Pride and Prejudice.

Saturday 25th February 2017 and another show at the Millenium Centre in Cardiff Bay. This time a play ‘Pride and Prejudice’ from the pen of author Jane Austen. This is another new experience for me, I have not watched many plays live on stage, so I’m not sure what to expect from today’s performance. 

So onto tonight’s show, and yet again what a fabulous play. All of the cast were just brilliant, with magnificent performances from Tafline Steen as Elizabeth Bennet, Felicity Montagu as mrs Bennet, Benjamin Dilloway as Mr Darcy, Matthew Kelly as Mr Bennet and Steven Meo as the hilariously funny Mr Collins. I was also very impressed with the vocabulary throughout the play. As with a typical period drama every word was clear and precise from all the members of the cast. So good to listen to the way people spoke to each other without mumbling or swearing.

There was a good mix of drama and comedy throughout and the odd tear as well (especially towards the end as Elizabeth and Darcy finally get together). Steven Meo (mr Collins) was magnificent with his overstated bow and comic lines.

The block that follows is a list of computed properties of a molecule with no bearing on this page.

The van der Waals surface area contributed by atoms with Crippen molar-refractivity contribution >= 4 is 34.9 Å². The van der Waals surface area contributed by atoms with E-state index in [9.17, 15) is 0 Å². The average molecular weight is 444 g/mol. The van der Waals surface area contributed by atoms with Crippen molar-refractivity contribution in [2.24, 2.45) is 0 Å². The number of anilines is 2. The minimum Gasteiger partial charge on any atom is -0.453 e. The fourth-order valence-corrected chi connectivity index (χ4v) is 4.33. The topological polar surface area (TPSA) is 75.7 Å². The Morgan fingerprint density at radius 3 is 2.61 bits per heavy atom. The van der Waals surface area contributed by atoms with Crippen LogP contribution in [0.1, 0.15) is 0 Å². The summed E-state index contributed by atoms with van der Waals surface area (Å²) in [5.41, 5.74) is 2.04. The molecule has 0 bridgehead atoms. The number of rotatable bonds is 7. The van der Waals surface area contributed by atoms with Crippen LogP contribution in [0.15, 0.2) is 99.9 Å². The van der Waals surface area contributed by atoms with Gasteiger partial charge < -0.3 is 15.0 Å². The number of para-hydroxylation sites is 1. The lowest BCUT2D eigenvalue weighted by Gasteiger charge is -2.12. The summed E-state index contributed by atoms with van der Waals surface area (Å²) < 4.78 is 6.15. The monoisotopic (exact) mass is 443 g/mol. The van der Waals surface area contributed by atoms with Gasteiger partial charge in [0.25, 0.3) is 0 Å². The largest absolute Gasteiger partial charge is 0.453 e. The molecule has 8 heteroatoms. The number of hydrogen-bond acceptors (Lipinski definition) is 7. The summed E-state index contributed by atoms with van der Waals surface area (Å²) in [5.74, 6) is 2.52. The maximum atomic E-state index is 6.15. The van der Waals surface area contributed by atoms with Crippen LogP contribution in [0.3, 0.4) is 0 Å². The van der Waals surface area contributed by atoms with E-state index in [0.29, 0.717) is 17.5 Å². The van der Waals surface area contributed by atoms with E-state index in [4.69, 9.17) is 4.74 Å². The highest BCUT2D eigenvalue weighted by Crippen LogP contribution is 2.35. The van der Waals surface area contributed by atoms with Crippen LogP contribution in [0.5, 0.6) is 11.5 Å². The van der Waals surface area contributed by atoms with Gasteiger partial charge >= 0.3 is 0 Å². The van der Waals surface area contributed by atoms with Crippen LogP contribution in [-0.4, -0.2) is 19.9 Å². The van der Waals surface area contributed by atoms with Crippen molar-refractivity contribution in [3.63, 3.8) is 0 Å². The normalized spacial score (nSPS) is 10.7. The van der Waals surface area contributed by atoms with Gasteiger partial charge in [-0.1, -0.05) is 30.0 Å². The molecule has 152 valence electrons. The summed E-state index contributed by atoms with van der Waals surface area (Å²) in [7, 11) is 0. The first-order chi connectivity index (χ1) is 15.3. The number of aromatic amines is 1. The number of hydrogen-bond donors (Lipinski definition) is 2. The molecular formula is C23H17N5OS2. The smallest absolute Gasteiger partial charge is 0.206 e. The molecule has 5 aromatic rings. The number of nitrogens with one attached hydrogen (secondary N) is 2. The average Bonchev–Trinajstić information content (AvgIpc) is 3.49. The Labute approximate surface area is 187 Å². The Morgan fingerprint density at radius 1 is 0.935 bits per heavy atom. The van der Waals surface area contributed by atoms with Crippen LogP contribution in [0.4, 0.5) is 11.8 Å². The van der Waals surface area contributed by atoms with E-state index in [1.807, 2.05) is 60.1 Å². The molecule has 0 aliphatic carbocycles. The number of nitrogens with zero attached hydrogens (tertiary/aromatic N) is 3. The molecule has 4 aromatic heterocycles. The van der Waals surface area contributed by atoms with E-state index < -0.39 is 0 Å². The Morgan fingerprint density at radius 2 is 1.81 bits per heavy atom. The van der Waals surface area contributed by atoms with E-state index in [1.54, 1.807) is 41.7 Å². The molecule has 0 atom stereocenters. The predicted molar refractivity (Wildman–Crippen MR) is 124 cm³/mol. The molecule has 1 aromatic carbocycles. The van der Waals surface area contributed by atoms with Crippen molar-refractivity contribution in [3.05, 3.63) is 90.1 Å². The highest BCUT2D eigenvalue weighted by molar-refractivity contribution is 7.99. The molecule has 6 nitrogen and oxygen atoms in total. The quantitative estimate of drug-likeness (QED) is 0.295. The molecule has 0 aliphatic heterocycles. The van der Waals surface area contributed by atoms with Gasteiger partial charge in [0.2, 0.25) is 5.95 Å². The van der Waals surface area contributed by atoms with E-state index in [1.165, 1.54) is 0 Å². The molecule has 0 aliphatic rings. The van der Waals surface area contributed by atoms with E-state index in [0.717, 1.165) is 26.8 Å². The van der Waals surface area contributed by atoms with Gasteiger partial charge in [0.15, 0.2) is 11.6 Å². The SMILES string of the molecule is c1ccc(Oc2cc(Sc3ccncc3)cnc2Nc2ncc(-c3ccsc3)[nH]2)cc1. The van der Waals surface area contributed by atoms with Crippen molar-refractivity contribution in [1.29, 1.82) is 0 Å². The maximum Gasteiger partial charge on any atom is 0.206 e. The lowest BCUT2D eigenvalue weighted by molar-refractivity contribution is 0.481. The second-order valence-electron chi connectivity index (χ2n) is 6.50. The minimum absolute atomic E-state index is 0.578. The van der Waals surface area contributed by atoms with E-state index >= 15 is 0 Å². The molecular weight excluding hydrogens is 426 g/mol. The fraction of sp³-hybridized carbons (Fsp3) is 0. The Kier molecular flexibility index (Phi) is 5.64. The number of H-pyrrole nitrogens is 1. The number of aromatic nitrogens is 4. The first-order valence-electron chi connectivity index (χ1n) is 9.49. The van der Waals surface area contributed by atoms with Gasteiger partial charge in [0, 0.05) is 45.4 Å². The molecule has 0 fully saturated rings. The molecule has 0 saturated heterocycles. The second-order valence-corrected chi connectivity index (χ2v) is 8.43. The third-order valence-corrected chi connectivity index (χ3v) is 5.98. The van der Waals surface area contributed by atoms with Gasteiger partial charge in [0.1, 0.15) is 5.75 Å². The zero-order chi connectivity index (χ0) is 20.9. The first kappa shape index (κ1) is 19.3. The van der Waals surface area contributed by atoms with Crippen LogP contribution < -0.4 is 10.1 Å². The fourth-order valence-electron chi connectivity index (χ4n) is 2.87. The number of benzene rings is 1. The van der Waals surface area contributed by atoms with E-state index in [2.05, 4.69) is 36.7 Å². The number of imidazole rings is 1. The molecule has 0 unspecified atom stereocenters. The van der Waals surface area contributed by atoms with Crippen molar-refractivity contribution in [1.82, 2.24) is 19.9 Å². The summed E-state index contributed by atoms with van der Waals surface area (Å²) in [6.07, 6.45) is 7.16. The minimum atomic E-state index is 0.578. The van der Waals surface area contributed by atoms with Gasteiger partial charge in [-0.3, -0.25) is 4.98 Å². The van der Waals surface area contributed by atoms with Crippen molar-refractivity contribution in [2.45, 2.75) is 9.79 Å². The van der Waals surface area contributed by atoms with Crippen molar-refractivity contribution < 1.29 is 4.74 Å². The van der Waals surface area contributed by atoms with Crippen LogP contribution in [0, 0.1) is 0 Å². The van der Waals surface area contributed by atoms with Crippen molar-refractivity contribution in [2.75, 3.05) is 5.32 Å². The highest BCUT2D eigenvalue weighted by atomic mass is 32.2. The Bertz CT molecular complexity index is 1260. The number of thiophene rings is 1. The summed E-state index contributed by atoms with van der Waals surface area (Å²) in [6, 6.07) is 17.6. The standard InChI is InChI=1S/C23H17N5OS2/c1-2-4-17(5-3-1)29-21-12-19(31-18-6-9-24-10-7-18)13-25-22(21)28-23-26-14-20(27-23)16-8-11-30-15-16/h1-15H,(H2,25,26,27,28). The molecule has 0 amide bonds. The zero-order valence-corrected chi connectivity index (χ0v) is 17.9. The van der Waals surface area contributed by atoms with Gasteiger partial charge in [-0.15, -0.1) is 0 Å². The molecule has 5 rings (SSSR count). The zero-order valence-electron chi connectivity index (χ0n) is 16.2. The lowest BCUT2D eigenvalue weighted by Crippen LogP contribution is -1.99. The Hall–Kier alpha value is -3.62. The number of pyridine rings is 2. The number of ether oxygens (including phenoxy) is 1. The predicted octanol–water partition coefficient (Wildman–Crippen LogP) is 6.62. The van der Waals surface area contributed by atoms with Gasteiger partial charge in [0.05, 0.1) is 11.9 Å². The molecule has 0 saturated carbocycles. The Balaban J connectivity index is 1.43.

The set and lighting for the production were also really good, with all the action centred around a revolving stage which served as the houses and gardens as the scenes progressed. May I also say this was beautifully produced, with so many highlights dotted throughout the whole performance, I couldn’t fault anything, it was just magnificent.

I have to say that I believe that any stage production is far superior to any film or TV show that has been made. The thrill of sitting in a luxurious theatre (like the Millenium Centre) watching the drama unfold in front of you, live and unrecorded, makes one feel alive and without a care in the world. That’s how I get by week by week, watching fabulous entertainment. And tonight’s serving was no exception, just wish I could have seen this a few more times (I always say this), it was just superb. I may have repeated myself a few times tonight in my blog, but when you see something that moves you so much, the odd repetitive theme is necessary to describe just how good this play actually was.

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